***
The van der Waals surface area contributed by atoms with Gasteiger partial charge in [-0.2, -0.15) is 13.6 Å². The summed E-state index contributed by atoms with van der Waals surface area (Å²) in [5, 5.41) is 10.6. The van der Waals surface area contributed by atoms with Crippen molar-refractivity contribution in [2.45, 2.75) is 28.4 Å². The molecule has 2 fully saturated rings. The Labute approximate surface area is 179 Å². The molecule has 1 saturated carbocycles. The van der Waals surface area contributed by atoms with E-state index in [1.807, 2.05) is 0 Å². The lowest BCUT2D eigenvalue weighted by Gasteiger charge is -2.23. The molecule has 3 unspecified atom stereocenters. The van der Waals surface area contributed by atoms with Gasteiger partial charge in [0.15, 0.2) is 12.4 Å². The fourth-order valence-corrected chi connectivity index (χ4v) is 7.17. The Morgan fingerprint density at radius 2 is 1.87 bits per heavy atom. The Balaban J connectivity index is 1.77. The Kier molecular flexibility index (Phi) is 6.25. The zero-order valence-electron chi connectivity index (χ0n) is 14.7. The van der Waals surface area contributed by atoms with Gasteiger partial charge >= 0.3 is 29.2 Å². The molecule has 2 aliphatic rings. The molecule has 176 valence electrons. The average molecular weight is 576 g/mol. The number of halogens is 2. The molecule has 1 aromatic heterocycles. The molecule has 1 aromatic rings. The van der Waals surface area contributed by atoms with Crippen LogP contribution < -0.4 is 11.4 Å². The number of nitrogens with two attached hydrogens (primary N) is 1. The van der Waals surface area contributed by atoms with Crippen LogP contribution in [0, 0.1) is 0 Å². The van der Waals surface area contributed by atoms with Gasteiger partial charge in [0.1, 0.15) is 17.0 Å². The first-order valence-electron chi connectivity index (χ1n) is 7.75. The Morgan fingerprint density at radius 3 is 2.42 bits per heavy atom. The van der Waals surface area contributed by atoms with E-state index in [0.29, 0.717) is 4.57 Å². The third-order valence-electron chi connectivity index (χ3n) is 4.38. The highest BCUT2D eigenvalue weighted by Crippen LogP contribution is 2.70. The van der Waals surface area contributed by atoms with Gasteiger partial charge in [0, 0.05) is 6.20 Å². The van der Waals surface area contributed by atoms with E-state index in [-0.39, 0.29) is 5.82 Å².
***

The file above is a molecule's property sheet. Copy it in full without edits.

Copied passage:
The van der Waals surface area contributed by atoms with Gasteiger partial charge in [-0.2, -0.15) is 13.6 Å². The summed E-state index contributed by atoms with van der Waals surface area (Å²) in [5, 5.41) is 10.6. The van der Waals surface area contributed by atoms with Crippen molar-refractivity contribution in [2.45, 2.75) is 28.4 Å². The molecule has 2 fully saturated rings. The Labute approximate surface area is 179 Å². The molecule has 1 saturated carbocycles. The van der Waals surface area contributed by atoms with E-state index in [1.807, 2.05) is 0 Å². The lowest BCUT2D eigenvalue weighted by Gasteiger charge is -2.23. The molecule has 3 unspecified atom stereocenters. The van der Waals surface area contributed by atoms with Gasteiger partial charge in [0.15, 0.2) is 12.4 Å². The fourth-order valence-corrected chi connectivity index (χ4v) is 7.17. The Morgan fingerprint density at radius 2 is 1.87 bits per heavy atom. The Balaban J connectivity index is 1.77. The Kier molecular flexibility index (Phi) is 6.25. The zero-order valence-electron chi connectivity index (χ0n) is 14.7. The van der Waals surface area contributed by atoms with Gasteiger partial charge >= 0.3 is 29.2 Å². The molecule has 2 aliphatic rings. The molecule has 176 valence electrons. The average molecular weight is 576 g/mol. The number of halogens is 2. The molecule has 1 aromatic heterocycles. The molecule has 1 aromatic rings. The van der Waals surface area contributed by atoms with Crippen LogP contribution < -0.4 is 11.4 Å². The number of nitrogens with two attached hydrogens (primary N) is 1. The van der Waals surface area contributed by atoms with Crippen LogP contribution in [0, 0.1) is 0 Å². The van der Waals surface area contributed by atoms with Gasteiger partial charge in [0.1, 0.15) is 17.0 Å². The first-order valence-electron chi connectivity index (χ1n) is 7.75. The Morgan fingerprint density at radius 3 is 2.42 bits per heavy atom. The van der Waals surface area contributed by atoms with E-state index in [0.29, 0.717) is 4.57 Å². The third-order valence-electron chi connectivity index (χ3n) is 4.38. The highest BCUT2D eigenvalue weighted by Crippen LogP contribution is 2.70. The van der Waals surface area contributed by atoms with Gasteiger partial charge in [0, 0.05) is 6.20 Å². The van der Waals surface area contributed by atoms with E-state index in [-0.39, 0.29) is 5.82 Å².